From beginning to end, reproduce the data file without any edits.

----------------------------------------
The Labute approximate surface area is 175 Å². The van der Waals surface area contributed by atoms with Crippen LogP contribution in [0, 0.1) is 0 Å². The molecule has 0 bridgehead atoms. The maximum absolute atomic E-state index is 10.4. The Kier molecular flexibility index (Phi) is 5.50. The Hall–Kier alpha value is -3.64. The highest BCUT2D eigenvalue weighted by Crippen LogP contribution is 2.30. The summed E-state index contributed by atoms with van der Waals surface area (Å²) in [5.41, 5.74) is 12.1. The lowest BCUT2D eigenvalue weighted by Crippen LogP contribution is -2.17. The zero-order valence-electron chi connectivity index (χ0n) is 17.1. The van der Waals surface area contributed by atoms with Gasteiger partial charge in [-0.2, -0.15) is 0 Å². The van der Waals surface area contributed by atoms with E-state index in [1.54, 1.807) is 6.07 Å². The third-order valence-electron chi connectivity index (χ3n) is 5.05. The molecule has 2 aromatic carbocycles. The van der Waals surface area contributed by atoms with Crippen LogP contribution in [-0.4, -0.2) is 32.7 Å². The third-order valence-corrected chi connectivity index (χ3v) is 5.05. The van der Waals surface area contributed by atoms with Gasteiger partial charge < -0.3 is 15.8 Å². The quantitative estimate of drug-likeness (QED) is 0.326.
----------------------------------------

The Labute approximate surface area is 175 Å². The van der Waals surface area contributed by atoms with Crippen LogP contribution in [0, 0.1) is 0 Å². The molecule has 0 bridgehead atoms. The maximum absolute atomic E-state index is 10.4. The Kier molecular flexibility index (Phi) is 5.50. The Hall–Kier alpha value is -3.64. The highest BCUT2D eigenvalue weighted by Crippen LogP contribution is 2.30. The summed E-state index contributed by atoms with van der Waals surface area (Å²) in [5.41, 5.74) is 12.1. The lowest BCUT2D eigenvalue weighted by Crippen LogP contribution is -2.17. The zero-order valence-electron chi connectivity index (χ0n) is 17.1. The van der Waals surface area contributed by atoms with Gasteiger partial charge in [-0.2, -0.15) is 0 Å². The van der Waals surface area contributed by atoms with E-state index in [1.54, 1.807) is 6.07 Å². The third-order valence-electron chi connectivity index (χ3n) is 5.05. The molecule has 2 aromatic carbocycles. The van der Waals surface area contributed by atoms with Crippen LogP contribution in [-0.4, -0.2) is 32.7 Å². The third-order valence-corrected chi connectivity index (χ3v) is 5.05. The van der Waals surface area contributed by atoms with Gasteiger partial charge < -0.3 is 15.8 Å². The quantitative estimate of drug-likeness (QED) is 0.326.